When your torpedoes hit their mark you'll see a splash and bright flash, followed by a pathetic sinking animation (the ship goes down horizontally). Considering all the work involved to hunt down a single ship, that's pretty lame! Repairing damage requires you to rendezvous with another friendly ship, but that just prolongs the agony, and Gato is one game experience you'll prefer to end sooner than later. © Copyright 2008 The Video Game Critic.
The characters and monsters look like chunky blobs, the scrolling is jerky, and the animation is practically non-existent. The monsters essentially "hop" from one spot to the next, and your projectiles never even touch their targets. Enemy herds simply "thin out" as you shoot them, and it's unsatisfying to say the least. This couldn't hold a candle to the frenetic dungeon-shooting action of the original game. Your projectiles move remarkably slowly, making it impossible to keep the hordes of pixelated demons at bay.
And then you have the putrid audio track. Calling the sound effects sparse would be an understatement. If not for some mono-tones and static, you'd be playing in complete silence. The arcade version of Gauntlet may have been a demanding game, but I find it hard to believe that this was the best the XE could do with it. Mindscape had a lot of balls to release this garbage. I'm sure it completely disgusted many gamers back in the day. © Copyright 2005 The Video Game Critic.
As a kid I would have flipped over a game like this. You control a single warrior who can freely explore underground caverns. You'll shoot skeletons with your bow, wield magic spells, and collect treasure from chests. Although the keyboard is used heavily, moving and shooting is done via the joystick, which is very convenient. This game immerses you in a world of mystery. It's exciting to see what the next room has in store, and searching for loot is fairly effortless.
The keyboard allows you to toggle weapons, search chests, and page through your inventory. Some of the mappings are a bit confusing, like pressing slash to use an item. I wish there was some audio feedback just to confirm I actually used the thing! Take care not to accidentally hit the "break" key or it bring your game to a screeching halt.
The graphics look sharp with craggy cave passages and well-defined monsters. You'll encounter skeletons, ghosts, eyeballs, blobs, and demons, among others. Faint "footsteps" can be heard when something is approaching, adding tension. The animation however is a little stiff. Creatures move one "space" at a time, and the controls feel clumsy when trying to line up a shot.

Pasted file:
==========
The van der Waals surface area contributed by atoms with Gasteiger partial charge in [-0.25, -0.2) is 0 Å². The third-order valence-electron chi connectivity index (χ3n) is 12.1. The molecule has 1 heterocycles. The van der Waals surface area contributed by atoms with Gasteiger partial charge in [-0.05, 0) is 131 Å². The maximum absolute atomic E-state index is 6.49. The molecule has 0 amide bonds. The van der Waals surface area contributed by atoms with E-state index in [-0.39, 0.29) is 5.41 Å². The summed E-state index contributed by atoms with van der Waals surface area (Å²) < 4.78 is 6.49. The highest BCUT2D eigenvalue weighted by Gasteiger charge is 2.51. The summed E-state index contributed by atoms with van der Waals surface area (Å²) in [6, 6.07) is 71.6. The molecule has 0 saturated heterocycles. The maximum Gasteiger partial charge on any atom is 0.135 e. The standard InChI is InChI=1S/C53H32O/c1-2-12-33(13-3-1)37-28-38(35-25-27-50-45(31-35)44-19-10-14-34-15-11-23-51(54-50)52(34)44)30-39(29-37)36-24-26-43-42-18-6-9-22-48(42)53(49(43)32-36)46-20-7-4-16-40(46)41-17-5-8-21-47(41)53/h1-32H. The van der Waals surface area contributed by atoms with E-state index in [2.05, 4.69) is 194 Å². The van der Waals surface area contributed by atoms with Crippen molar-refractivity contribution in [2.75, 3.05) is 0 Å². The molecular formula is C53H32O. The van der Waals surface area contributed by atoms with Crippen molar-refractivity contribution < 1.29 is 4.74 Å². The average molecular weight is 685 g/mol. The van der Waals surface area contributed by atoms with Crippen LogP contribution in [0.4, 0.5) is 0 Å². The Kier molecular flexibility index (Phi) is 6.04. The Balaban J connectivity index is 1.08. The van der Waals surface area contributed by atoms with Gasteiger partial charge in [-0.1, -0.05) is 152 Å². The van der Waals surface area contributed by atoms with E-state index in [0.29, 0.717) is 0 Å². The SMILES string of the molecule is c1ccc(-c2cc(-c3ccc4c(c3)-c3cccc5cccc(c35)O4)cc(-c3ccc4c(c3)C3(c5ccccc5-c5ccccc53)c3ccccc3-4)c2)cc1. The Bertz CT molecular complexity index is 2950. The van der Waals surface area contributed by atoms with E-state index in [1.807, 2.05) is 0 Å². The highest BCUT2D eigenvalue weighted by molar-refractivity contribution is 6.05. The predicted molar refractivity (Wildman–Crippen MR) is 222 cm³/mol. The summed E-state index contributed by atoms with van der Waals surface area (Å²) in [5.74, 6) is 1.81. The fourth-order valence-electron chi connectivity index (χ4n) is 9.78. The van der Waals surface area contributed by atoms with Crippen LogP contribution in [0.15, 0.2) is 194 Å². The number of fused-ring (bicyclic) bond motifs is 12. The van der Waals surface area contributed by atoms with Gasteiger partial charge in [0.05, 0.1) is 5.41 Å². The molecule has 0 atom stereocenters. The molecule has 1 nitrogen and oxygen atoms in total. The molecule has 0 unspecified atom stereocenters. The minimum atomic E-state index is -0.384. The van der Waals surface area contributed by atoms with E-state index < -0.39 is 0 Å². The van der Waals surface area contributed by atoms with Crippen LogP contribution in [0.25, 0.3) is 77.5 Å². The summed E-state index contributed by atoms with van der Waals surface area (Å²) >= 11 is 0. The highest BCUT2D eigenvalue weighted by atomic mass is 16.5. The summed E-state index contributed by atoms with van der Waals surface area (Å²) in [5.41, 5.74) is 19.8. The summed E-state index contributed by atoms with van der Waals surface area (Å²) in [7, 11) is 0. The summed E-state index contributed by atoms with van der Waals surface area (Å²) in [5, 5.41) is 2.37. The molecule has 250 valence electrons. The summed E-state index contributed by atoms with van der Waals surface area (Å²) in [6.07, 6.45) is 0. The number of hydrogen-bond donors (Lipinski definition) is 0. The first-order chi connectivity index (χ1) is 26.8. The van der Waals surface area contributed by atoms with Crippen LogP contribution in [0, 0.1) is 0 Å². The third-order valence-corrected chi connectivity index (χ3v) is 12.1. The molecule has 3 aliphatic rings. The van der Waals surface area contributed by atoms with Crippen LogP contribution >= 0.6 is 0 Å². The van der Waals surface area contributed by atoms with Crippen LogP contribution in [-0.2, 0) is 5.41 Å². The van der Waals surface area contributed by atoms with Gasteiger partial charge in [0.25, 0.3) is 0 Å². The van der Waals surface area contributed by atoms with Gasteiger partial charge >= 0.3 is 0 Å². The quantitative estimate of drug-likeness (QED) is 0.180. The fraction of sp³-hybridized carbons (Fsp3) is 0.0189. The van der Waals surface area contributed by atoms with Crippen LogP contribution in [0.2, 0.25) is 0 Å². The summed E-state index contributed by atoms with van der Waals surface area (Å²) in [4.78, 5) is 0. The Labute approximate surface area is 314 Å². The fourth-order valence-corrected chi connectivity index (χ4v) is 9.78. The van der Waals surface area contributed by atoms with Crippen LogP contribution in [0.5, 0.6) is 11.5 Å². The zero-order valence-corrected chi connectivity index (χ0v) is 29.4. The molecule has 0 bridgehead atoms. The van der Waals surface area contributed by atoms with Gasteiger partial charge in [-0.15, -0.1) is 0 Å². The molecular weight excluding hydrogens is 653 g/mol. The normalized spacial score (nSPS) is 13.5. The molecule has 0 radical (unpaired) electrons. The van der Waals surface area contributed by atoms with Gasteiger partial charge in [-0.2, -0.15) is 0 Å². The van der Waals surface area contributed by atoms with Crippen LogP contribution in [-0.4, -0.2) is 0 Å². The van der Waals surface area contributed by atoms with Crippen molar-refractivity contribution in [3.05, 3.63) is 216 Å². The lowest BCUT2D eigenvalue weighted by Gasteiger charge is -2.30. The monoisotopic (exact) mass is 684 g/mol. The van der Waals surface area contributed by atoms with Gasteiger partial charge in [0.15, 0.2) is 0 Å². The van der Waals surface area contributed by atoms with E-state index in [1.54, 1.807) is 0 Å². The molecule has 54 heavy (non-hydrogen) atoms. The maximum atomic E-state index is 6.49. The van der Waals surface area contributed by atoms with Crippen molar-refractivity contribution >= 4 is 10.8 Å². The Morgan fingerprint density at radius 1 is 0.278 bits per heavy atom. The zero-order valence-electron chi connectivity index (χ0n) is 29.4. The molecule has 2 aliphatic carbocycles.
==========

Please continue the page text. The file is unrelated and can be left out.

The caverns are a connected by doors. When passing between areas the new one is rendered via a nifty "dissolve" effect. The instructions advise you to map your progress, but it's not very practical. For one thing, the rooms are very irregular in shape. Also, when trying to write stuff down random monsters are constantly approaching.
Figuring out what the items are can be a mystery. The hand-drawn objects in the manual don't look like those on the screen. A useful object like a goblet (heal) can easily be confused for a gourd (poison). I find it amusing how your warrior sometimes comes across a 5.25-inch floppy disk described as an "ancient black thing".
I had to shop around for a working floppy of Gemstone Warrior, so if you obtain a good one, please take care of it! These games are a dying breed. I like Gemstone Warrior but you have to be in the right frame of mind and willing to put in the work. Then again, if you're a seasoned D&D tabletop fan, that's probably not asking too much. © Copyright 2024 The Video Game Critic.
The fact that you play as a bad guy on the run was a radical idea in and of itself. You drive a car freely around an expansive, scrolling, maze-like town with all sorts of neighborhoods and distinctive landmarks. There's a school, church, factory, airport, and even a golf course. There are telephone poles, different types of trees, and sailboats on the water. As if that's not enough, the time of day changes! As you cruise around you'll need to avoid the police while collecting dollar signs, diamonds, and other loot. Adversaries are marked by a "radar" cursor that slides around the edge of the screen. Keep an eye on your fuel because you'll need to stop at a gas station when it gets low.
Knocking off a white armored van will advance you to the next stage where you'll face more aggressive cops. The boys in blue tend to stick to your tail but you can take temporary shelter at your hideout location. Your score is the amount of loot you stash. Getaway won the $25,000 Atari Star Award and deserved every penny. This was decades ahead of its time. Note: This disc would not work on my Atari 800XL but it did run on my Atari XEGS. © Copyright 2019 The Video Game Critic.
Ghostbusters tries to mix skill and strategy while incorporating elements of the film. It looks great on paper, but playing the game is a repetitive exercise that usually ends in frustration. You spend most of the time staring at your hearse driving down a featureless road. Even wrangling ghosts becomes monotonous since there's minimal strategy involved.